It's not easy being Lowcountry.
Never mind wheezing through the pollen of January, or dancing to the no-see-ums of March.
I'm talking about a proper serving of rice -- real rice, cooked in a Charleston rice steamer.
Google "rice steamer" and you'll get pages full of electric contraptions. That's not the Lowcountry way. That's like a 25-foot boat with twin 150s when you need a bateau.
Never miss a local story.
A lot of people still sell stovetop rice steamers, but the steamers that most people in Charleston grew up with aren't made anymore. They were three-piece aluminum pots made by WearEver.
Charlestonians believe rice steamers are the ordained way to glory land -- where the grains turn out moist and tender, yet separate. The fluffy rice they call "Charleston Ice Cream" is served with a fork or a long rice spoon, not an ice cream scooper.
A few years back, Charleson Post and Courier food maven Teresa Taylor listed three places to get an old-fashioned rice steamer. It was part of her story about lovely Mary Geer DiRaddo, an Episcopal rector's wife who at age 80 self-published a booklet, "Steaming in Charleston: Cooking With a Charleston Rice Steamer, New Ideas for an Old Favorite."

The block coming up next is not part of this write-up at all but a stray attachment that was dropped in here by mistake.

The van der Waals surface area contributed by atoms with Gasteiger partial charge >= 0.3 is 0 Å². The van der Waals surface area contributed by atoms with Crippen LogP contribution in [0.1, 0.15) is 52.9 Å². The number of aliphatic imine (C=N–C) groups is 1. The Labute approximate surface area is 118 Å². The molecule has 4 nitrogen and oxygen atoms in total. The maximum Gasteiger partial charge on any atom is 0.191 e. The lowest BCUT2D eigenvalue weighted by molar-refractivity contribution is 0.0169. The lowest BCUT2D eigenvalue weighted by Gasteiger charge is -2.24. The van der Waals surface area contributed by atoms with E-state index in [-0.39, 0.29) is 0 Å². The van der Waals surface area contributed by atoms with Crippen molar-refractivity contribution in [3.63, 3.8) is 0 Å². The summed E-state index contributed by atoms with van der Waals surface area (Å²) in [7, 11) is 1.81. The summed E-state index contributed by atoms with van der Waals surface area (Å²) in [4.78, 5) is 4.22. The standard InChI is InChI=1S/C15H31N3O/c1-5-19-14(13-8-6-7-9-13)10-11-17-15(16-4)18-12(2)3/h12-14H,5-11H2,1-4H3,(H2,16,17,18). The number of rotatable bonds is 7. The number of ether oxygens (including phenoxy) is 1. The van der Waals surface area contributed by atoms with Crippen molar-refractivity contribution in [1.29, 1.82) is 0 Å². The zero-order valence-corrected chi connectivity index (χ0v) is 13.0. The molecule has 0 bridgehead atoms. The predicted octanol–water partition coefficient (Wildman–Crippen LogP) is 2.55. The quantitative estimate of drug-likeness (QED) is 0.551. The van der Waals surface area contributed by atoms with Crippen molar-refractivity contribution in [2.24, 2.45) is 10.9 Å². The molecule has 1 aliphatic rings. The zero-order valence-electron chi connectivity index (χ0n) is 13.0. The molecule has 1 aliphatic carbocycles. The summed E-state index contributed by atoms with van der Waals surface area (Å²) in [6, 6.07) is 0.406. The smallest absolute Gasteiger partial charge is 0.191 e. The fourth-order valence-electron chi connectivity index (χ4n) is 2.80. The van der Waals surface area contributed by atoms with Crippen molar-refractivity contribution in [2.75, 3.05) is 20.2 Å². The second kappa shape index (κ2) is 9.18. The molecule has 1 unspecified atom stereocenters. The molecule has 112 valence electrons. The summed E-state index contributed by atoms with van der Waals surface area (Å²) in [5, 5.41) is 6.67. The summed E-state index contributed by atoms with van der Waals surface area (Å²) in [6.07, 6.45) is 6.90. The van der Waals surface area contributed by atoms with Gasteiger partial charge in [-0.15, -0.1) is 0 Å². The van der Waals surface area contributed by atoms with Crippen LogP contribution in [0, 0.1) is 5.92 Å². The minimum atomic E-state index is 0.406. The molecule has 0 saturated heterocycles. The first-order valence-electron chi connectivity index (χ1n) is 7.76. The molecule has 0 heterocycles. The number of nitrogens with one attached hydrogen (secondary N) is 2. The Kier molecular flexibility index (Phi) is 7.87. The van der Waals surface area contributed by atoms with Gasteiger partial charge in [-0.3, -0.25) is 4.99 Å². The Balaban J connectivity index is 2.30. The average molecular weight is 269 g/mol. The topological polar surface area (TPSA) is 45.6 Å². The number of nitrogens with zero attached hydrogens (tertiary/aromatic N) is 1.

Unfortunately, people gobbled up all her books, which told how she steamed anything from desserts to a whole chicken ( "Just jam it in," she told Taylor).
John Royall's Ace Hardware in Mount Pleasant was on the steamer list. He told me he does a brisk business with an imported steamer similar to the WearEver. The insert is exactly the same, he said, but it has a glass top.
He said to call Edwin Poulnot, whose family ran Kerrison Dry Goods downtown for three generations. The store has closed, but Poulnot has gone to great lengths to keep people supplied with Charleston rice steamers, still a popular wedding gift.
"When WearEver quit making them, I got curious about it and searched around," said Poulnot, now 87. "I happened to be in Brazil -- Rio -- for a couple of weeks way back yonder, and saw this thing in a department store that looked just like it."
Through someone in Charleston who could speak Portuguese, Poulnot made arrangements to have the steamers shipped to the Lowcountry. When he could no longer get them from Brazil, he went through an embassy to get them from Mexico. He said it's tricky because they don't answer the phone, and he doesn't speak Spanish. But what he gets sell for $40 at Burbage's Grocery and the Vegetable Bin.
Poulnot says it will cook up to three cups of rice, "enough for eight Charlestonians or 16 Yankees."
He said his grandmother had a steamer made of cast iron, which helped lay the groundwork for his old joke: "Charlestonians are like the Chinese: They eat rice, worship their ancestors and speak in a language that's hard to understand."
No, it's never been easy to be Lowcountry.